Many of us have learned that happiness is a skill and a choice.
By Mary Pipher Dr.
Pipher is a clinical psychologist.
When I told my friends I was writing a book on older women like us, they immediately protested, “I am not old.” What they meant was that they didn’t act or feel like the cultural stereotypes of women their age. Old meant bossy, useless, unhappy and in the way. Our country’s ideas about old women are so toxic that almost no one, no matter her age, will admit she is old.
In America, ageism is a bigger problem for women than aging. Our bodies and our sexuality are devalued, we are denigrated by mother-in-law jokes, and we’re rendered invisible in the media. Yet, most of the women I know describe themselves as being in a vibrant and happy life stage. We are resilient and know how to thrive in the margins.
Our happiness comes from self-knowledge, emotional intelligence and empathy for others. Most of us don’t miss the male gaze. It came with catcalls, harassment and unwanted attention. Instead, we feel free from the tyranny of worrying about our looks. For the first time since we were 10, we can feel relaxed about our appearance. We can wear yoga tights instead of nylons and bluejeans instead of business suits.
Yet, in this developmental stage, we are confronted by great challenges. We are unlikely to escape great sorrow for long. We all suffer, but not all of us grow. Those of us who grow do so by developing our moral imaginations and expanding our carrying capacities for pain and bliss. In fact, this pendulum between joy and despair is what makes old age catalytic for spiritual and emotional growth.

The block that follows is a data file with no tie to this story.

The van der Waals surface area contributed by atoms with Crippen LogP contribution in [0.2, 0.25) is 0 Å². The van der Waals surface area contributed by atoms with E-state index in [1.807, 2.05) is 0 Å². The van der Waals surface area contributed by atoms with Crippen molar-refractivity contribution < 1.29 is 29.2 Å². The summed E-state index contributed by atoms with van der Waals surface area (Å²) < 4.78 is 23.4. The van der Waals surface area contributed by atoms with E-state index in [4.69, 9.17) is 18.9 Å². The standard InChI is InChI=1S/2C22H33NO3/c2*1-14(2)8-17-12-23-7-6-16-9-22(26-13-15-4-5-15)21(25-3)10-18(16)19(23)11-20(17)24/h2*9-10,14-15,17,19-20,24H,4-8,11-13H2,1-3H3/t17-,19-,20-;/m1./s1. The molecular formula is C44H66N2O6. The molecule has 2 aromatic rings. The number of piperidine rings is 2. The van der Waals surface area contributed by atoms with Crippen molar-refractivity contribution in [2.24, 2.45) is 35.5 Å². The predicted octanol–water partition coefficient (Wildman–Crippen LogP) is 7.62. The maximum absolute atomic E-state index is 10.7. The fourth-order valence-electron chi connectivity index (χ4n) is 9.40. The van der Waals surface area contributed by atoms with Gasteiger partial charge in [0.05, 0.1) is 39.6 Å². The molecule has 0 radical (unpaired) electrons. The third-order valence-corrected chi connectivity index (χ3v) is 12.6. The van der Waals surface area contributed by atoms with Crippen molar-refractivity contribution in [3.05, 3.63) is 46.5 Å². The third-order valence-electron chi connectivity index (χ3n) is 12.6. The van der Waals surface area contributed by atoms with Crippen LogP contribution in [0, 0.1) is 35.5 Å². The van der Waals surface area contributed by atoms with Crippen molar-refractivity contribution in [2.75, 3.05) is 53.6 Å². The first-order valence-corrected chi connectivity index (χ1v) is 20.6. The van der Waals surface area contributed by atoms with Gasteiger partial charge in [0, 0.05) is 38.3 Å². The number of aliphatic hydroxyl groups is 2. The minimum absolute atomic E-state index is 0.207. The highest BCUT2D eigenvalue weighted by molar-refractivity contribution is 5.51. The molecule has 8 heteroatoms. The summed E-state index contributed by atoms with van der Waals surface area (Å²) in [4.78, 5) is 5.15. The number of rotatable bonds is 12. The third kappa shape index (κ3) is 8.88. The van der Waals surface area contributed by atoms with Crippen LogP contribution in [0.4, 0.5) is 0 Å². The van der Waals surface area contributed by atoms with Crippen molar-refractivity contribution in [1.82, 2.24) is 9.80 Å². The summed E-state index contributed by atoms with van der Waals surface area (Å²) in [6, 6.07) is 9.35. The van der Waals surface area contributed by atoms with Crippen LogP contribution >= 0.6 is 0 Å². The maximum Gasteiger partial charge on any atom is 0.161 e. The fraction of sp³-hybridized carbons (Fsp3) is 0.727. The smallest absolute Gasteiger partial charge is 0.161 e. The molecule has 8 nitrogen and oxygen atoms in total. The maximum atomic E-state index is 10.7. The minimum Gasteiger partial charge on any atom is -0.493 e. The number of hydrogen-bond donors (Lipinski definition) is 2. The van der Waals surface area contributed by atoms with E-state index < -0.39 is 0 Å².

By our 70s, we’ve had decades to develop resilience. Many of us have learned that happiness is a skill and a choice. We don’t need to look at our horoscopes to know how our day will go. We know how to create a good day. We have learned to look every day for humor, love and beauty. We’ve acquired an aptitude for appreciating life. Gratitude is not a virtue but a survival skill, and our capacity for it grows with our suffering. That is why it is the least privileged, not the most, who excel in appreciating the smallest of offerings.
Many women flourish as we learn how to make everything workable. Yes, everything. As we walk out of a friend’s funeral, we can smell wood smoke in the air and taste snowflakes on our tongues. Our happiness is built by attitude and intention. Attitude is not everything, but it’s almost everything. I visited the jazz great Jane Jarvis when she was old, crippled and living in a tiny apartment with a window facing a brick wall. I asked if she was happy and she replied, “I have everything I need to be happy right between my ears.”
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